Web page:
Of course Pogey had his idiosyncrasies, for the rest of his life he was terrified of the basement and would only go down there in times of desperation or when we fought tooth and nail to drag him down there for a bath. He also hated large, muscular people, as I found out when he tried to run down a friend who worked out a lot and also played football with Chris. Luckily he was a really fast runner and managed to sacrifice the football to Pogey. He also hated people who wore hats, and when I say hated what I really mean is ‘he wanted to rip their throats out’.
He also really loved cologne, especially a particular scent that one of my friends wore all the time. Whenever that guy came to the house to visit, Pogey always greeted him with a good old leg humping. That dog really loved him!
Pogey also loved to break out of the house. I’d be halfway to school and look behind me to find that dog leaping his way across the field and I’d have to turn back, catch him and take him home. Whenever I was late and told the school secretary why she always cocked her eyebrow and gave me one of her ‘Do you really expect me to buy that’ expressions. I told her that if she didn’t believe me she could always ask my Mom, but as far as I know, she never did.
There were a few times when our neighbours had to break into our home and coax Pogey back in from the roof after he broke out of one of the second story bedrooms. He’d just stand there on that slanted roof and survey the neighbourhood, like he was a King and all he saw was his domain.
Once when my Mom came home she found that Pogey had broken out of the house and the neighbour across the street had somehow managed to get him back inside and then closed the window he’d busted out. The screen was missing and we weren’t able to open that window until we got a new one, which we did very quickly. A few days after we’d got the new one my Mom was walking the dog down a lane way and came across our missing screen, the mesh was all ripped out and my Mom suddenly got an image in her head of our dog bounding down the street with the frame for the screen stuck around his neck, at least until he’d managed to swing his head and toss that sucker off into the bushes.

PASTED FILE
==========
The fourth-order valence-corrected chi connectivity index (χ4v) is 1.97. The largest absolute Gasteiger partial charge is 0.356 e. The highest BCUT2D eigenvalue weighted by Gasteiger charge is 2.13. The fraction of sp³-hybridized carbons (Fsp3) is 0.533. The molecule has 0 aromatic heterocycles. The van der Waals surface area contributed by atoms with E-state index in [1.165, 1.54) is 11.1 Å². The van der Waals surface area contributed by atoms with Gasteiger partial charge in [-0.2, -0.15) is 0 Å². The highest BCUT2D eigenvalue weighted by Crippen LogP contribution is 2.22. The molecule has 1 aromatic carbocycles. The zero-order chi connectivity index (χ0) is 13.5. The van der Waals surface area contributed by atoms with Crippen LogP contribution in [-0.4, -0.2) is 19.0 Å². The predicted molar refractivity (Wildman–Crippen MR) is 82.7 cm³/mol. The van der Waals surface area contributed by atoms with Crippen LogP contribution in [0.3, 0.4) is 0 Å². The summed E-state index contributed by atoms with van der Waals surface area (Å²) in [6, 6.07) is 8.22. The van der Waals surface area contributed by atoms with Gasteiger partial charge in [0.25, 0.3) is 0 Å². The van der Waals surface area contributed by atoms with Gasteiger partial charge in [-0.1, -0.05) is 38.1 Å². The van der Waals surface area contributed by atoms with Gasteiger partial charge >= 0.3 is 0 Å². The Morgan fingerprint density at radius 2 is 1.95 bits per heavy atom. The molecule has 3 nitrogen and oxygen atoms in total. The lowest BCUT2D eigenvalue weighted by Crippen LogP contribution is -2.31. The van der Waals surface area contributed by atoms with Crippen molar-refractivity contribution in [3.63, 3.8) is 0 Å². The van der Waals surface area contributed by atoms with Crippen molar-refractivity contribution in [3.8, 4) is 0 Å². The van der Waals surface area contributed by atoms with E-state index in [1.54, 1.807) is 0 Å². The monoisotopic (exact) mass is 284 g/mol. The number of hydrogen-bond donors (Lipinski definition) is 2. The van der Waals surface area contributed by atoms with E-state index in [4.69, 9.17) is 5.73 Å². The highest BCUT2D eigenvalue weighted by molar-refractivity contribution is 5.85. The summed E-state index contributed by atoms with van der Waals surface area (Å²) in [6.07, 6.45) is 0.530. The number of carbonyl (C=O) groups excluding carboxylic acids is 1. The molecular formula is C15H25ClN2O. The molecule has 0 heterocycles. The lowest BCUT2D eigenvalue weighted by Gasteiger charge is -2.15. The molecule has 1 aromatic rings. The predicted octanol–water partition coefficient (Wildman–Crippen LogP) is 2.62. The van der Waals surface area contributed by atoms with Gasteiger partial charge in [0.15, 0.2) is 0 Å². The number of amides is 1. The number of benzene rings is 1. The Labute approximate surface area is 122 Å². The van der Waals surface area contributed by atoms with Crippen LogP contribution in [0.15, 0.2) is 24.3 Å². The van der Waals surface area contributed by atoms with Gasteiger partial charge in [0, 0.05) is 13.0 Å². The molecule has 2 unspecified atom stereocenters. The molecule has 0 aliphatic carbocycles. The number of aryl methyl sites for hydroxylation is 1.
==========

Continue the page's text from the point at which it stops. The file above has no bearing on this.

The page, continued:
When it came time for me and later my brothers to leave home my Mom said the same thing to all of us. “You can go, but the dog stays!”
My Mom just told me that Pogey isn’t doing well. He’s lost a lot of his weight, so much that you can once again perform an anatomy lesson on him. He’s looking pretty much the same as he did that first day we got him. His movements are slow and painful. He wants to run and leap as he’s always done, but now he collapses in a panting, heaving pile for hours, trying to recover from so much exertion.
He cries and whines a lot of the time, and he’s always panting like he’s having a hard time breathing. We’d known for a while that he was sick, we could tell that he was coming to the end of his days, long before we got the leukemia diagnosis.
This is going to be Pogey’s last week and we should all come to the house and say our good-byes to our gentle, loving beast. It breaks my heart to have to say good-bye to him, he was always there to support us and make us smile, even laugh, whenever we needed it. But it breaks my heart even more to see him like this and to know that he’s suffering so much.
I don’t want to say good-bye, but there’s no choice in the matter. Say it or no, it’s going to happen.
Even though I haven’t been under the same roof as him for many years now, I’m still really going to miss him.